“Got the Hammer on Me”: The Socio-Cultural Roots of Gun Use in the United States
This study will interview 600 young people across four cities: New York, NY; Detroit, MI; Philadelphia, PA; and Wilmington, DE; to gain a better understanding of why youth in disadvantaged urban neighborhoods get involved with guns.
Examine urban youth gun violence in the United States to answer three research questions:
What motivates young people’s acquisition and use of guns?
Which social and structural factors create or influence gun culture?
What individual and community characteristics could build resilience against and help stop gun use?
Combine respondent-driven sampling (RDS) and participatory action research (PAR) methods to conduct interviews in four cities: New York, NY; Detroit, MI; Philadelphia, PA; and Wilmington, DE.
In each city, interview a representative sample of people ages 16 to 24 who are gun carriers or are at risk for gun violence, for a total sample size of 600.
Interview participants on a range of individual, situational, and contextual factors related to interviewees’ experiences, beliefs, and resilience strategies.
Collect information on demographics, perceptions of and attitudes toward guns, experience with guns, social networks, racial and ethnic implications, substance use, perception of and experience with the police and other city institutions, neighborhood characteristics, safety or danger, interpersonal and social trauma, and resilience and protective factors.
Use PAR methodology, which enlists neighborhood residents as community researchers working with study investigators, to help overcome young people’s potential unwillingness to participate in research.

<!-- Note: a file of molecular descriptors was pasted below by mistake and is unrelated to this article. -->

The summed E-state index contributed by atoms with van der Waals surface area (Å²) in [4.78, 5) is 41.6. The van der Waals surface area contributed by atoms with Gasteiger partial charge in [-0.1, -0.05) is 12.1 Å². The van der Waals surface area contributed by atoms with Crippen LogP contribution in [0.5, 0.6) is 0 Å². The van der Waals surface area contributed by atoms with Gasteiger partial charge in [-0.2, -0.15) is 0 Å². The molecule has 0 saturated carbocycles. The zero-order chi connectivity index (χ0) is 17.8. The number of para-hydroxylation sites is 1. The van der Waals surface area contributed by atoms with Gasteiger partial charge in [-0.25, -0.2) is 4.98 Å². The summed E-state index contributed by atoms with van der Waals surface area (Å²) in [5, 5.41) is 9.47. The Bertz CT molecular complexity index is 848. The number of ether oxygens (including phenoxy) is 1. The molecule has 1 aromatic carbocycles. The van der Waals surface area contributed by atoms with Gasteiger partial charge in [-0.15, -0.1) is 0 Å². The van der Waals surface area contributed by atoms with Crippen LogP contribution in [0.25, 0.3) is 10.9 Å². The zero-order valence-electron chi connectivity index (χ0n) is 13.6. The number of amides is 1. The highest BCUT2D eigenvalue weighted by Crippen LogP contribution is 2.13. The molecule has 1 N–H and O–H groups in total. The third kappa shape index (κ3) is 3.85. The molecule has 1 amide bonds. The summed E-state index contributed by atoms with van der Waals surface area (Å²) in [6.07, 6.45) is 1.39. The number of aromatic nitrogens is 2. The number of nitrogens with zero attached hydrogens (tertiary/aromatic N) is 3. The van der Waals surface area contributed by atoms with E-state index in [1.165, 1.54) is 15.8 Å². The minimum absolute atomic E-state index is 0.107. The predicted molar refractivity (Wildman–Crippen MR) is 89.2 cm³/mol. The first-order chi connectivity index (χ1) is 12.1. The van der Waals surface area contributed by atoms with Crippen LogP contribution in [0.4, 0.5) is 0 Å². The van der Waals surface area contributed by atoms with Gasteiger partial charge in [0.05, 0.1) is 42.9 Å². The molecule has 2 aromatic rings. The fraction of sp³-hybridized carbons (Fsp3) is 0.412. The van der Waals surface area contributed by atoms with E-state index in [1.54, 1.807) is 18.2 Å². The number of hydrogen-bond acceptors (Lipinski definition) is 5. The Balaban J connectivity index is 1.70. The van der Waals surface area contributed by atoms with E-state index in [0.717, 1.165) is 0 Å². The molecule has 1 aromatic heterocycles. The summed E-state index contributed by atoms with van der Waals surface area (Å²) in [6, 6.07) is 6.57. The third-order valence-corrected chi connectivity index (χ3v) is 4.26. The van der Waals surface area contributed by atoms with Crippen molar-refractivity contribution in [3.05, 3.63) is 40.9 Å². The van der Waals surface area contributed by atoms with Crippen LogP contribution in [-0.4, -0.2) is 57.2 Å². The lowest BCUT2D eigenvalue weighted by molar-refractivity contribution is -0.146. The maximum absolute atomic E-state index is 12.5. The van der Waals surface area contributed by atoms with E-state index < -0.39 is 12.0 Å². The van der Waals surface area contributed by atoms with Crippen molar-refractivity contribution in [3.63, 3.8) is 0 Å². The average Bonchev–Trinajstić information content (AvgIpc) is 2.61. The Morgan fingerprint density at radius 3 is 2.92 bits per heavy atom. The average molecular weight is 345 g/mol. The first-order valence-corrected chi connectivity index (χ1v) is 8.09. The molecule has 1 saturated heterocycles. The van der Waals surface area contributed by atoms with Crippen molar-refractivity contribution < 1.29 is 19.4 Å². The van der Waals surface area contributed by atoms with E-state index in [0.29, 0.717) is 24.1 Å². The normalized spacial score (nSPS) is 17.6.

Instead of focusing on the logistics of how young people acquire guns, this study will explore why they get guns and the social and cultural contexts in which they and their peers use guns. The findings from this study will help inform prevention initiatives that leverage existing cultural resilience strategies to address the underlying drivers of gun violence in these and similar communities.
Elise White is the deputy research director of the Center for Court Innovation. Dr. White’s work focuses on qualitative research and ethnography with hard-to-reach populations, exploring their experiences with interpersonal and social trauma, methods of resistance and resilience, and the relationship of these to the criminal justice system. She is also the principal investigator on a study funded by the National Institute of Justice of illegal young gun carriers in New York City. Dr. White has worked on criminal justice reform issues for more than 15 years.
Yasser Arafat Payne is an associate professor in the Department of Sociology and Criminal Justice, University of Delaware. A social-personality psychologist, Dr. Payne conducts street ethnographic research that examines notions of resilience and resiliency using a methodological framework that involves members of street-identified populations in research activism projects. His research program focuses on racial-ethnic notions of street identity, physical violence, educational and employment inequality, policing and reentry, and gangster rap music and culture.